It’s been a wile since I’ve added to the list of best butt exercises, but I was going through some exercises the other day, and surprisingly felt this one a lot in my glutes!
After wondering why it’s seems like such a good butt exercise, I realized that the benefits are two-fold. Not only do you get a good workout from using the muscle, but an excellent stretch is also built into the move. So you’re really getting both a good stretch and a good work-out in just one move… not bad right?!
Exercise: Straight Leg March
Muscles worked: Glutes, quads, core (including balance)
Jolie Recommends: 3 sets of 15 per side
Difficulty rating: 6
Effectiveness rating: 3
Best Butt Exercise #43: Straight Leg March
This exercise will challenge your flexibility and if you’re not that flexible yet, you might not feel it in your glutes straight away, but I promise you it’s worth sticking with! When you get the full range of motion of a 90 degree straight leg march, you’ll definitely feel it in your glutes of both your standing leg and the raised leg (which coincidentally also gets a great stretch).
I would recommend doing this exercise without weights at all for a while first, until you can get the correct technique and make sure you are feeling the move in your butt. I haven’t tried it with weights yet, but at most I’d be donning a pair of ankle weights to make this a little more challenging once I felt that the unweighted version became too easy.
This exercise will also challenge your balance and surprisingly it takes a lot of muscle power to complete this move – which brings me to a key point. This exercise MUST be done in a slow and controlled manner. You simply won’t get the benefits if you are swinging your legs up or using momentum to complete the move.
How to Do the Move
Being a standing exercise, this one requires a bit of core strength to help you balance on one foot while ‘marching’ with the other.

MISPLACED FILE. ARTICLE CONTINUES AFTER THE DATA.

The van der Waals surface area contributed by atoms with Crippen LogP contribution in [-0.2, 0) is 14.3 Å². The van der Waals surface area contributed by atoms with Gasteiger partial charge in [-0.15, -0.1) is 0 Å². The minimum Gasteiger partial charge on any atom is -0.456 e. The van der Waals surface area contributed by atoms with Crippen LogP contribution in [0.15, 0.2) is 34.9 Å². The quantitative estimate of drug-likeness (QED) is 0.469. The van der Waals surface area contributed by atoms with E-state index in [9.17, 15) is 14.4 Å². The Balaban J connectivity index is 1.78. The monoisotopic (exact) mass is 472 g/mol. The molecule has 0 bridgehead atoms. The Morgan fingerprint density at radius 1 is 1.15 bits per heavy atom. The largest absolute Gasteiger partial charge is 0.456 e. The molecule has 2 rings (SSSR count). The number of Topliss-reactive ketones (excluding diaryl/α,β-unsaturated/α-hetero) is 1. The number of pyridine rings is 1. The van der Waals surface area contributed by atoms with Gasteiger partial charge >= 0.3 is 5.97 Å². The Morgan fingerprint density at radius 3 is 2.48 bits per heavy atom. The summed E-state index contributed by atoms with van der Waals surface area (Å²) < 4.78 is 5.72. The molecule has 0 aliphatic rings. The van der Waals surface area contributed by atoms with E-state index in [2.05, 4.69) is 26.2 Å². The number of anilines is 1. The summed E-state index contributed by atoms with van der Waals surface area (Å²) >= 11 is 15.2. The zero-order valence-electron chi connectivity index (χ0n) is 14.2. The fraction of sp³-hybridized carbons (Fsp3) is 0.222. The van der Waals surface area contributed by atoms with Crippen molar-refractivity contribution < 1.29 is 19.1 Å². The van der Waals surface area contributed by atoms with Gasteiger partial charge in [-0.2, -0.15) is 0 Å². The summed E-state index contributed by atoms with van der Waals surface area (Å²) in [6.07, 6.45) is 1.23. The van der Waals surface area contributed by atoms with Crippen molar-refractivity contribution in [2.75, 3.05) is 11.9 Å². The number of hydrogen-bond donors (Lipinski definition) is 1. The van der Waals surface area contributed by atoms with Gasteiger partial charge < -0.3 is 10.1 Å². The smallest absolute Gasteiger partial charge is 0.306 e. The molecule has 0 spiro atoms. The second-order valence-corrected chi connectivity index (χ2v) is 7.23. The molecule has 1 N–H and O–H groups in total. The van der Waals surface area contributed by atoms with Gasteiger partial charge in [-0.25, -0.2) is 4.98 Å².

Take a look at the video below to see what the march looks like (but don’t worry about using weights at all for this one!):
- Start from a standing position with feet about shoulder width apart.
- Engage your core muscles to keep your back and spine in a neutral position, and torso tight.
- With knees locked straight, slowly raise your right leg up in front of you, aiming to bring it to horizontal position without kicking forcefully or using momentum to swing it up. The right arm swings forward along with your right leg, and your left arm swings backwards for balance.
- Keeping your core tight and torso straight, squeeze that little bit more to try and get your raised foot just that little bit higher. You should need to squeeze both sides of your glutes to help you achieve this!
- With your knee still locked straight, drop the leg down and back and continue to arc it back behind you until it is horizontal in the reverse direction. As you swing your leg back, lower your torso by hinging forward from the hip – your body should be horizontal in a straight line while balancing on your standing leg. With your arms, swing the left arm forward to meet your torso, and the right arm back to meet your raised leg.
- Repeat from step 3 – 5 again which represents one full rep on one side. You can then repeat all reps on one side, then do it again on the other side; or just switch sides between each rep.
Perfecting Your Form
- Slow and controlled movements are essential for this one! You definitely don’t want to be swinging your leg up using momentum.
- You’ll need to keep your core and abdominal muscles engaged fully the whole time. Make sure your torso is straight (either horizontal or vertical) and never rounded, which can happen if you’re not that flexible in the hamstring area.
- If you can’t kick that high in front of you because of poor flexibility, just go as high as you can! You will find that your range of motion improves with practice.
It can be tough to get the balance right with this one, so just start slow and focus on squeezing the glutes at the top and bottom of each swing! If you really struggle, start small with just 5 reps per side for 3 sets, and build it up to 3 sets of 15 per side over time.
I wouldn’t suggest using weights for this one for a while, but once you get the hang of it and feel that it’s become too easy, it may be time to don the ankle weights. You should find that you won’t need much, but it should add a bit of resistance to really beef up this exercise’s effectiveness!